Parking fines set to rise in Farmville, as council will vote in May

Published 6:04 am Wednesday, April 10, 2024

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It could soon be more expensive to get parking fines in the Town of Farmville. During their Wednesday, April 3 work session, council members went through a proposed update to the parking ordinance which changes both penalties and when they’re enforced. 

Parking meters downtown are getting replaced and Farmville is getting several electric vehicle charging stations in the area. Town staff suggested this as a good time to look at the full ordinance, to see what other changes are needed as a result. Town Administrator Scott Davis looked over the ordinance, meeting with both Police Chief Andy Ellington and Farmville Town Attorney Gary Elder before making several changes for council to consider. He suggested that heavier fines might encourage people to follow the rules. 

“If you put some teeth into something, people are more likely to abide by what you have set out to do, such as pay the meters instead of us issuing you a parking citation,” Davis said. 

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And by putting teeth in the ordinance, he doesn’t mean just increasing the amount owed. If the changes are approved, anyone with three or more unpaid parking citations would run the risk of having their vehicle or trailer either immobilized or towed. At that point, in order to get the vehicle back, the owner would have to both pay the fines and all costs involved with the removal and storage of the vehicle. If the owner still refuses to pay by then, the town would be legally allowed to sell the vehicle. 

“We have a few folks who have collected quite a few (tickets) and have not paid at this point,” Farmville Mayor Brian Vincent said during the work session. “(This provides) a mechanism that perhaps incentivizes them to pay up before they collect a glove box worth of parking citations.”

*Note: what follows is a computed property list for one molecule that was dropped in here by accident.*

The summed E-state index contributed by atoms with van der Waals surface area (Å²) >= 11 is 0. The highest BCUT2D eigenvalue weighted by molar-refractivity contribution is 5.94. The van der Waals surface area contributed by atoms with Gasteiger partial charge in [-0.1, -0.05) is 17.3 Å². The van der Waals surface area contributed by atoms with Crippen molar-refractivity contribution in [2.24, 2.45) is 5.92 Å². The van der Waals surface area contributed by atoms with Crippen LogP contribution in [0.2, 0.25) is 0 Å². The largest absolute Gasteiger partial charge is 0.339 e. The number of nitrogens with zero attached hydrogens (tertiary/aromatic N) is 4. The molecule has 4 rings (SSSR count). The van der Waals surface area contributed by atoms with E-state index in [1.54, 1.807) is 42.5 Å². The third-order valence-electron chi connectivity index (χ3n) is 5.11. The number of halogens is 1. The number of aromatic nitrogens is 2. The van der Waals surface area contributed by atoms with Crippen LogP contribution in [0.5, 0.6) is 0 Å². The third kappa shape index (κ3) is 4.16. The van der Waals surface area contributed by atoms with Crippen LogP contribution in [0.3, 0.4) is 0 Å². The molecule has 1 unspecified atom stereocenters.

Detailing what parking fines include

So we’ve talked about what happens if you don’t pay. Let’s break down what exactly the violations are and how much each one would be. This first one is brand new, as it involves the electric vehicle charging stations. To be clear, Virginia state law says you can’t just sit in the parking spot and not charge the vehicle. If you’re in one of those charging stations, your car has to be actually charging. If not, you’ll get hit with a $25 fine. 

Now this next tier of violations, 16 in total, involves a $50 fine for each. But that’s only if you pay within the first 15 days after getting the fine. Wait any longer and the fine increases to $100. 

This list includes: 

  1. Violating the Meter Ordinance
  2. Overtime Parking 
  3. Parking with Left Side to Curb
  4. Parking on Sidewalk
  5. Double Parking
  6. Parking in a Loading Zone
  7. Blocking a Driveway
  8. Parking Within 20 ft of Intersection 
  9. Parking in Permit Zone
  10. Parking in Spaces Marked Resident Parking Only
  11. Parking in a Prohibited Zone
  12. Parking at a Yellow Painted Curb
  13. Parking in a No Parking Anytime Space
  14. Parking in a No Parking – Designated Hours Space
  15. Parking in a No Parking for Dual Wheeled Vehicles Space
  16. Caught With Expired Registration or State Inspection

Again, if you’re caught doing any of the 16 things mentioned above, that’s a $50 fine to start, increased to $100 if you don’t pay it within a 15-day window. 

The fines increase from there. If you park within 15 feet of a fire hydrant or in a fire zone, that would be a $75 fine, rising to $150 if not paid within 15 days. If you park in a handicapped spot, that would be a $150 fine, rising to $200 if not paid within 15 days. 

When do they apply 

To be clear, this would apply to all tickets given after the ordinance is passed. Also, parking meters would operate from Monday through Saturday, from 8 a.m. to 6 p.m., regardless of the time of year. That means if Christmas falls on a Saturday, the meters are running. Fourth of July is on a Friday? Meters are still running. 

Some council members said they wanted people to pay attention to the changes, before they end up with tickets. 

“I’d just like for somebody to point out to (residents) to pay attention to what the fines are, so that they don’t get these tickets,” said Farmville Councilman Thomas Pairet. “They’re gonna realize that it’s not cheap when you get a ticket in the town of Farmville.” 

Now if anyone has a comment to make about these proposed parking fines, the public hearing will take place during the council’s regular meeting in May. That’ll be Wednesday, May 8, with the meeting set to start at 6 p.m. in council chambers at town hall. If council members vote on the changes that night, they would take effect the next day.